Food scientists from the University of California found that the majority of avocado oil sold in the U.S. was of poor quality, mislabeled or extensively adulterated with cheaper oils.
The scale is of the fraud is horrific. In U.K. and Europe a supermarket tests every product before it goes on the shelf. This is not the case in the U.S. where price is key to a listing decision.
The study on commercially sold avocado oil unveiled some shocking data. The research team found that 82 percent of the “avocado oil” sampled was actually made up of a blend of other oils, and three of the evaluated products were almost entirely comprised of soybean oil.
Selina Wang, co-author of the study told Olive Oil Times she was shocked by the high rate of adulteration. “I was expecting some percentage of adulterants, but not 100 percent,” said Wang. The research team was less surprised by the widespread mislabeling which they attributed to a lack of standards.See Also: Olive Oil Fraud
Wang said the study demonstrated an urgent need for the introduction of enforceable standards in the avocado oil industry to protect consumers, genuine producers and the industry as a whole.
“I think efforts to establish standards have been made by individual companies, but not as an organized group. A Standard of Identity from FDA or something similar would be very helpful,” the researcher said.
Gary Hannam, CEO of Olivado, the world’s largest avocado oil producer and supplier to over 3,500 outlets in the U.S. echoed Wang’s call for international standards. He said he would like to see legal requirements introduced for avocado oil on a par with those laid down for olive oil.
Hannam said he noticed that the researchers revealed no brand names in the test data, “but we noted that there were no tests done on any oils from New Zealand or Kenya, which indicates that our oils were not included in the tests.”
According to Hannam, fraudulent avocado oil is predominately an “American problem,” as both Canada and Europe already have more established guidelines in place.
“In the U.K. and Europe a supermarket tests every product before it goes onto a shelf. This is not the case in the U.S. where the price is key to a listing decision. A product being ‘true to label’ is essential in the U.K. and Europe. In the U.S., sales volume is essential.”
“Reassuring customers is difficult in the U.S. market where the emphasis on quality and origin of food is not as important to a consumer as in the U.K. and Europe,” Hannam said. “Buyers in U.S. supermarkets are not concerned about quality or provenance either.”
Hannam told Olive Oil Times that widespread fraud in the avocado oil industry made it extremely difficult for genuine producers to operate as they couldn’t compete on price with fake avocado oil producers. He conceded that Olivado had lost accounts because they were unable to compete with cheap adulterated products.
“We have seen a decrease in our sales of extra virgin avocado oil of up to 60 percent in some U.S. sales regions in the past two months. An extra virgin product is four times the price of these fraudulent oils which are usually refined (or not even avocado oil). As with olive oil, there is a marketplace for extra virgin and refined avocado oils. But even refined avocado oils cannot compete with these fraudulent oils on price.”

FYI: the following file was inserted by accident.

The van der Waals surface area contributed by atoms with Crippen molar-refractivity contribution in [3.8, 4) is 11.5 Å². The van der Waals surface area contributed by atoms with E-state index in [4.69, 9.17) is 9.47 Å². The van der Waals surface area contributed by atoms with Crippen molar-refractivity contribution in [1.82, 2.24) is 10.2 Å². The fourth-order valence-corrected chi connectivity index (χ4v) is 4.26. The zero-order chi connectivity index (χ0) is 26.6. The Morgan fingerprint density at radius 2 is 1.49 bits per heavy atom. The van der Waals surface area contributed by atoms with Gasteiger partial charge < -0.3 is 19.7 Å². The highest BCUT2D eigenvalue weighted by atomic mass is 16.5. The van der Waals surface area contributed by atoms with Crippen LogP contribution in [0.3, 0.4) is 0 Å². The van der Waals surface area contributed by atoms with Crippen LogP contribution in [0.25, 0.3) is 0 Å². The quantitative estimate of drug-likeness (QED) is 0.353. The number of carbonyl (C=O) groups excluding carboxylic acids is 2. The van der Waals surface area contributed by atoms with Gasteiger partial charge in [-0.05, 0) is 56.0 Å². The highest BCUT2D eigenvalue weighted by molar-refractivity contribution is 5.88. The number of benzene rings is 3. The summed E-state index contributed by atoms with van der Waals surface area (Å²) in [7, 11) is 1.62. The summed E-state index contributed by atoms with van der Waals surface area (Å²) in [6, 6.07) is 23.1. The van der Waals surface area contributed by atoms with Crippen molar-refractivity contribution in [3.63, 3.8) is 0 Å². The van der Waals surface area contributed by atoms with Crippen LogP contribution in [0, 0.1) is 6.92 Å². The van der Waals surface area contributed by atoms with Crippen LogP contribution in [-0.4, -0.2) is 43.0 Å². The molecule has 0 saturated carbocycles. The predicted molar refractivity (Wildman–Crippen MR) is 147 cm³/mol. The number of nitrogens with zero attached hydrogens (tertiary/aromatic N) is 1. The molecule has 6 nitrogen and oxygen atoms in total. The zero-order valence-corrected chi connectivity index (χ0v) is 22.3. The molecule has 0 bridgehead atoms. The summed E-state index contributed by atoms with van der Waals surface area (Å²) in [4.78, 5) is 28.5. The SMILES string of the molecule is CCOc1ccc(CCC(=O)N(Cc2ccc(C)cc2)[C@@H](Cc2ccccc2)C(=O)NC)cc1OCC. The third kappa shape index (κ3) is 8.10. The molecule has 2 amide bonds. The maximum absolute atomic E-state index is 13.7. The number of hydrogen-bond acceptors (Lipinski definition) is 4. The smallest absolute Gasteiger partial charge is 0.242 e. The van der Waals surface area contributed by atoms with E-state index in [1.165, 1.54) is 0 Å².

Wang said that, while some producers were financially motivated to pass off cheaper blended products as avocado oil, many bulk buyers who simply purchased avocado oil from producers were unaware of the product’s risk of adulteration caused by the lack of standards.
The UC Davis study confirmed findings from avocado oil producers’ own independent surveys of the market.
Hannam explained his company’s strategy for tackling the chaos caused by avocado oil fraud.
“Olivado and a number of other avocado oil producers and their national governments are working to establish a Codex Alimentarius standard for extra virgin and refined avocado oils. This will give an international legal framework for ‘true to label’ requirements and analyses.”
“We are starting a process of testing all avocado oils our supermarket customers are selling so we can provide them with scientific results,” he added. “Our hope is that they will recognize that high sales of fake products are not a great service to their customers.”
The UC Davis food scientist advised shoppers to purchase smaller bottles of avocado oil which can be consumed while still fresh and to store the product in a cool dark cupboard. She also recommended purchasing oil that’s closest to its harvest/production time rather than relying on “best before” dates.
“Consumers should recognize the flavor of fresh virgin avocado oil, which can differ by varieties and product origins,” Wang suggested. “Grassy, buttery, mushroom-like and avocado flavor are common descriptors of authentic and fresh extra virgin avocado oil.”
Virgin avocado oil should be green in color while refined oil is light yellow or almost clear as pigments are removed during the refining process.
Wang also reminded consumers that even high-quality avocado oil can turn rancid over time, which can be detected from its stale odor.
“I hope this report jumpstarts important work around standards development for the avocado oil industry so consumers can enjoy this product with confidence and the market is fair for honest producers and buyers to compete,” Wang said.
The research team from the UC Davis Department of Food Science & Technology has pledged to continue investigating faster and affordable methods to detect avocado oil adulteration.